Her stomach threatened and she covered her mouth fighting back a heave as she ran forward into the dark entryway. She found herself in a dimly lit room, large with a floor as glassy as the bridge she’d ran from. It was like a ballroom with several pillars strategically and aesthetically placed. Several men lurked in the shadows of the pillars, dressed in fine suits and watching her wearily. In the center of the room was a small table, a doll sitting on its top and a slumped, hooded figure sitting next to it.

Pressing forward, she ignored the few people scattered in the room and approached the table.

“We’ll never get out,” whispered the hooded figure beside the table. “Many have tried, many have tried. You must do as she says,” he pointed a a fingering shaking slightly to the doll.

It was a porcelain doll, the mouth expressionless, the eyes vacant with thick black curls and a fine white and cream laced dress. The doll brought her some comfort and it’s features were soft enough to almost mimic happiness.

“The riddles. Always the riddles,” came the hooded man’s voice again. “You must solve the riddles.” Then he was gone – simply not there anymore. In his place was a small tool, like a pocketknife made of springy styrofoam. She picked it up and held it tightly in her hand. Then came another voice, a quiet melodic voice, like a child’s – but this time it was inside her head. She knew it came from the doll.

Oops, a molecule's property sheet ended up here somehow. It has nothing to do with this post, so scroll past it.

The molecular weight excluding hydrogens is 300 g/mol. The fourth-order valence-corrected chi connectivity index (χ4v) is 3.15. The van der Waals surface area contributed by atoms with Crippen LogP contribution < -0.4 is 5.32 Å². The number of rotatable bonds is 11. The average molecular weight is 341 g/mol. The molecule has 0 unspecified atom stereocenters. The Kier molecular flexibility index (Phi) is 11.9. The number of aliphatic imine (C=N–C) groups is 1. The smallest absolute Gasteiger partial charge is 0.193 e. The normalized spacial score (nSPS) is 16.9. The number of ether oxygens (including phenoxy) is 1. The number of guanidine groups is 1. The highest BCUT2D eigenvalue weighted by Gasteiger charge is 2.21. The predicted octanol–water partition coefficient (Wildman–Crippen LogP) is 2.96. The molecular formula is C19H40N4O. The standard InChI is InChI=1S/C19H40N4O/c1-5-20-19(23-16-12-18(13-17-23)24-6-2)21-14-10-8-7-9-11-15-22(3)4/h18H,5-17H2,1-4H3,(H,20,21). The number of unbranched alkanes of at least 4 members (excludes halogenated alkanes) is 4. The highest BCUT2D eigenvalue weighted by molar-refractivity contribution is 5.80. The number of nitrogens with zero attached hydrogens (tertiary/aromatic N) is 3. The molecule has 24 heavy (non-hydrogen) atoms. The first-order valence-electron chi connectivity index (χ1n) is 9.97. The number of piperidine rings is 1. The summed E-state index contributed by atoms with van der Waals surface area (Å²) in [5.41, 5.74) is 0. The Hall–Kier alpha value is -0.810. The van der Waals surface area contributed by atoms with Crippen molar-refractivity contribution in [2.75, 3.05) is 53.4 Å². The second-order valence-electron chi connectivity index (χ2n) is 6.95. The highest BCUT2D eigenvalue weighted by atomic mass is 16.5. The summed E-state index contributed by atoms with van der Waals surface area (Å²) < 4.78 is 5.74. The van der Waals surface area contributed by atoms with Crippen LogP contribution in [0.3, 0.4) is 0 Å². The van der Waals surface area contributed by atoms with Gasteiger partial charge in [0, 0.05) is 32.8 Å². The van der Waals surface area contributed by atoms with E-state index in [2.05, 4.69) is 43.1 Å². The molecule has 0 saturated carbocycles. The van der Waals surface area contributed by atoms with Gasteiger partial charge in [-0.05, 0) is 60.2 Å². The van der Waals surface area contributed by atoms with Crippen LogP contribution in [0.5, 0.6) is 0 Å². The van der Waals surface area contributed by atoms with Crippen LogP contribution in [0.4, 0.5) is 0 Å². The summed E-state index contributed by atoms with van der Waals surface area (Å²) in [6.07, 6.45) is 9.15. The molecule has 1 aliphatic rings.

“You must succeed. I will help you,” it pleaded. “Place beneath, but up above,” it stated.

She blinked at the doll, not understanding.

“Place beneath, but up above.” Came the voice, more insistence this time. She knew it was the first riddle. And a vision almost filled her head of what she should do.

Laying flat on the cold stone floor, she looked up to the table holding the doll. Taking the object she had received from the hooded figure, she reach an arm slowly up toward the table. The object began to glow neon green, then starting to flash – slowly at first then quicker. She knew it was a timer, and it was telling her she was moving too slow. Her hand shaking she dropped the object to the surface of the table and pushed it beneath the frilly dress of the doll.

The object remained in full green glow, she held her breath afraid to move an inch, then the glow vanished. A pulse emitted from the object, deafening her ears like the pressure of climbing a mountain or rising in a plane.

“Three for one, two for four,” came the second riddle.

No time for rejoicing in the solving the first, she concentrated on the second task. Again like a vision came the answer, but this time it was even more jumbled. She set to work pressing on various spots on the object, now glowing bright red and starting to flash. Each time her finger pushed, small sections on the object rotated – some extended out, others moving to shape the object into something more than a rounded rectangle. Finally the pieces shifted so that three sections protruded in a rounded W from the rectangular shaft.